We've heard a lot about Kim Dotcom's Megabox in the past, even seeing a video teaser of some skinny jeans working on it back in September last year, but now apparently that name is dead. Following on from Dotcom's resignation as director of encrypted backup service MEGA, he's renamed his upcoming music platform Baboom.
This is just the latest refresh in a long running development. Dotcom's been hacking away to create an open platform for musicians to have control over their content and interact with fans for almost two years, placing the initial building blocks at the end of 2011.
Partly due to the US government holding the domain name Megabox.com and partly it seems to distance himself from the Mega brand, Dotcom has now confirmed to TorrentFreak that the new site will be called Baboom and will be found at Baboom.com.
“I am really excited about Baboom. I can’t wait for artists to see what I have created for them. Their entire career can be managed on Baboom. Artists never had more freedom, transparency and control,” he said.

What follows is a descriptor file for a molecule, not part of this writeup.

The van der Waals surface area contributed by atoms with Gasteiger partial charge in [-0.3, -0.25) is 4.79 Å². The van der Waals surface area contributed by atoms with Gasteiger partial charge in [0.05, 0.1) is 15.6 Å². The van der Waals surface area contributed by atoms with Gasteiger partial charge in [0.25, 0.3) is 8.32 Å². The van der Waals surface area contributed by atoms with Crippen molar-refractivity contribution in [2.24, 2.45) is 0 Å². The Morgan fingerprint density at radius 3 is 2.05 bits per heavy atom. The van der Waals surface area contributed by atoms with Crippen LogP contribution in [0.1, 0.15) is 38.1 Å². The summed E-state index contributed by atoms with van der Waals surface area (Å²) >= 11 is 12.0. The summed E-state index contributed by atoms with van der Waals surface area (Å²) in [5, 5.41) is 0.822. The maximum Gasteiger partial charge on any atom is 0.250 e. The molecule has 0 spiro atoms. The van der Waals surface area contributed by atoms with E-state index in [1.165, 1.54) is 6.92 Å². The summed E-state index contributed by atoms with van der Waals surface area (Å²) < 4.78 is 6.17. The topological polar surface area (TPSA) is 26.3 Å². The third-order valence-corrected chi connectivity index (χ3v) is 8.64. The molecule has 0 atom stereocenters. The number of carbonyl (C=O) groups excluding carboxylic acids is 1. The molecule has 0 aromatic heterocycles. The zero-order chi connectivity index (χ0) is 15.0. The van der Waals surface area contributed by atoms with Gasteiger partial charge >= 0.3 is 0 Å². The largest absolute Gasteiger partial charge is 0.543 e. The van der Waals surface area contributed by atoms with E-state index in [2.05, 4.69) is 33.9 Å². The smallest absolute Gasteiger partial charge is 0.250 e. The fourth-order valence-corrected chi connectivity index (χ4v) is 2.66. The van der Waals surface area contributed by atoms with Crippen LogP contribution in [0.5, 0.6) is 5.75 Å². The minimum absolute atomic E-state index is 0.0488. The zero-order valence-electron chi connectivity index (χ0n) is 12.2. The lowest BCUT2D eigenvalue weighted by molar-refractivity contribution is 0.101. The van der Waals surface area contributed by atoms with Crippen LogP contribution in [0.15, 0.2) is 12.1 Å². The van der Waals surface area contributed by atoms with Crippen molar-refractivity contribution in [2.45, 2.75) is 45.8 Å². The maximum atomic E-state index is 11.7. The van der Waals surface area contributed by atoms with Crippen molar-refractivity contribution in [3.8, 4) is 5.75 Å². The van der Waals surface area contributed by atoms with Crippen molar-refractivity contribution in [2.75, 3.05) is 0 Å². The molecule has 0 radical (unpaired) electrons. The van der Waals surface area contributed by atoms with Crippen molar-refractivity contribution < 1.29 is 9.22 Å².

We've also been given a sneak look at Baboom, with the caveat that some design elements may change in the future.
Artists shown at the moment are just placeholders, but Dotcom does purportedly have some big names on board.
The idea behind the site is two fold. As well as providing managerial tools for artists and their staff, it also allows consumers to listen to music for free with no restrictions apart from a few adverts. Artists are then compensated for their music from advertising revenue. In Dotcom's eyes, this will reduce piracy, while at the same time making sure musicians feel like they're getting paid for their work. Of course though, in a fashion similar to Spotify, there will also be a paid for, ad-free version which is available for those that want it.
As it stands, there is no announced release date for Baboom, or at whether it will be affected by the outcome of Dotcom's impending extradition trial.
KitGuru Says: This doesn't sound wholly different from Spotify, apart from the fact that artists have more control over their music. However, if a platform like this was successful enough to garner large user numbers, it could really outmode a lot of services traditionally handled by record labels, making them even more redundant. Look out for some sort of legal action by the RIAA and BPI sooner rather than later.